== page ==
The authors point out how feelings are felt in their bodies and mind, how everybody has them and how all kinds of feelings are valid.
The illustrations are detailed with expressive faces and postures of children in a relatable setting where their feelings would often be challenged or put into a position to act on their feelings, such as in the playground taking turns, trying their best at something new or helping a friend.
The book is filled with a variety of things a child can do to slow down to evaluate and be in tune with their feelings and to also observe other children and how they may feeling or why they may be feeling a certain way.
This book can help a child navigate and be more aware of how they are feeling and provide ways in which they can categorize their feelings, share them, organize them and empower themselves through self-talk.
If you are studying feelings or doing a unit study in feelings or getting to know me, this book can be a wonderful resource.
The images alone could be used for a week and be a part of many morning meetings and conversations.
The step by step feelings guide if you will, not only talk about feelings alone, but rather, it demonstrates a way for children to assess and discover their own feelings.
It breaks apart the big umbrealla of feelings to different intensities, from small to really big. I find this so helpful, as I often actually find myself asking my kids how “ouch” a boo boo or stomach pain is, a little, medium or a lot so that they can be in tune with whether or not they just have a little tummy ache or a big one. It gives me a way to access the urgency of their feeling, where I would make a judgement to wait (such as if it’s possibly just gas pain) or if it is more urgent, such as appendix or stomach bug pain, and other times, the I’m the nervous type of stomachache pain. There are so many levels of feelings that vary in certain situations.
I agree with the book that feelings can change.I have one child who sometimes gets confused with her feelings. She’ll feel nervous in a moment and perfectly fine the next. She changes and gets even more anxious sometimes because she didn’t mean to “lie” about her feelings. I often tell her and reassure her that I believe all her feelings and that feelings can change and that yes, they can be confusing. I told her she can feel nervous and nauseous one moment, and perfectly back to normal in a few minutes; and just because feelings change, it doesn’t mean that she was telling a lie. Children can be hard on themselves at times, especially if they think they might be doing something “wrong.” Children can take comfort in knowing that it is acceptable and “normal” for feelings to change.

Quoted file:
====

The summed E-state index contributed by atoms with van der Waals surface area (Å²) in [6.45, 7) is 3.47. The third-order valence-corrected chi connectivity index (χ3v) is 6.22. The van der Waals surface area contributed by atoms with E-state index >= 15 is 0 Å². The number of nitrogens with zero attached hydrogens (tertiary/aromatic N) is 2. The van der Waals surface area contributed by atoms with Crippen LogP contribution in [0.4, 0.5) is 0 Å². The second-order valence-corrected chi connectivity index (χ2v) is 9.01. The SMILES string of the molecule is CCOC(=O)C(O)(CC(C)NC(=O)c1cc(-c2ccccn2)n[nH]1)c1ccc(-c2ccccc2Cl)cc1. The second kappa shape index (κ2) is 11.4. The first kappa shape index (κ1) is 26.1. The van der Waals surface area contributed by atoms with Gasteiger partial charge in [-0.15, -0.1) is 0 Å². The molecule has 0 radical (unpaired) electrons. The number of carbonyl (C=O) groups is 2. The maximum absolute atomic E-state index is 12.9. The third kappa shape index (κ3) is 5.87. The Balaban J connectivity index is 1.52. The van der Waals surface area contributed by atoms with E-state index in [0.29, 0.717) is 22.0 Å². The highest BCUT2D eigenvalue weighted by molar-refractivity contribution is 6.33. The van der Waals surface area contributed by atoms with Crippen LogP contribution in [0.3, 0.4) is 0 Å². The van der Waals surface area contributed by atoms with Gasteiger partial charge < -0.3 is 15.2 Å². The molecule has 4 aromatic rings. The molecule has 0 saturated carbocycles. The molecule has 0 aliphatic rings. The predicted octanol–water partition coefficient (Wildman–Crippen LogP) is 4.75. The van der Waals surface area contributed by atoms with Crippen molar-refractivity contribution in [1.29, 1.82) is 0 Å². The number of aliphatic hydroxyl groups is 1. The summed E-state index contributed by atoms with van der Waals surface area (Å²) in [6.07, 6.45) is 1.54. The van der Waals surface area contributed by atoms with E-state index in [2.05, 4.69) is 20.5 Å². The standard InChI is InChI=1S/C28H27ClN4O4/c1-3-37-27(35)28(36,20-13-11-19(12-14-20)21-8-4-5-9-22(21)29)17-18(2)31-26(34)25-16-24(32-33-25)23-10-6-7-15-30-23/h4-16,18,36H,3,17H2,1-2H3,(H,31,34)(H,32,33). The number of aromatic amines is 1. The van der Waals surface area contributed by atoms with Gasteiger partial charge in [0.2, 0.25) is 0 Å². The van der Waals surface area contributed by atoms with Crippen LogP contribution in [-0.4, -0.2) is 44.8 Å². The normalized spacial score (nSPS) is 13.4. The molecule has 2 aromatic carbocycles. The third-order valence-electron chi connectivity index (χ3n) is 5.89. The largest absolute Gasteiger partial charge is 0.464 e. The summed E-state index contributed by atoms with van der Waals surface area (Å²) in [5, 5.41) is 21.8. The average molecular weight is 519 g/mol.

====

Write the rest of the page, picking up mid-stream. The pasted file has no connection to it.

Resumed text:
On a personal note, one of our kids was hospitalized for almost 3 weeks due to and flu severe pnemonia gone wrong not long ago. I won’t go into details, but it was a terrifying time in both me and my child’s life. I would recommend Child Life Specialists and Children hospitals to get a copy of this book to study and read. It would make a great resource for staff development for anyone working with children, especially if they are going through a tough time .
So many confusing, mixed up and new and different feelings a child feels when they child are admitted to a hospital. The book talk about feelings and how some can be comfortable, while others may not. It talked about things that a child can do to calm down and assess their own feelings, all things I felt were done so gently and heartwarmingly through the nurses and Child Life Specialists who do a marvelous and inspiring job supporting a child’s emotional well being during difficult times.
One of my favorite parts of the book is the part where kids can talk about their feelings and self-talk to encourage themselves to get through a not so easy situation they have to deal with, “I can do it”, ” I am loved” and ” “These feelings won’t last forever.” So many positive affirmations a child can say and learn to empower themselves. This book helped me to realize that adults can help support children, but many times, children could benefit from self-help too.
This book can be a great book for school directors, principals, guidance counselors and teachers doing detailed unit on feelings in school or for those who work and interact with children as their profession, such as Child Life Specialists, pediatric nurses, pediatricians and hospital educators. This book can also be an asset to parents who want to better understand the details on feelings and how a child sees and experience, process, internalize and express their feelings.
I wish they would make a set of bookmark style cards to go with many of the books Free Spirit Publishing publishes because I think it would be so helpful in a guidance counselor’s office, at a parent resource center, pediatrician’s, hospital or anywhere where the people interact with children. They would make great bookmarks too!
If you liked this book review on feelings, I highly recommend for you to check on my book review for “I’m Happy-Sad Today” by Lory Britain.
Free Spirit Publishing offered this book to me as part of their influencer program. All thoughts are my own. I am a big advocate for the books they publish that help strengthen and grow children’s socio-emotional skills.
As a Free Spirit Influencer, you can feel free to use code HOPSCOTCH15 for 15% off your order on the Free Spirit Publishing Website.
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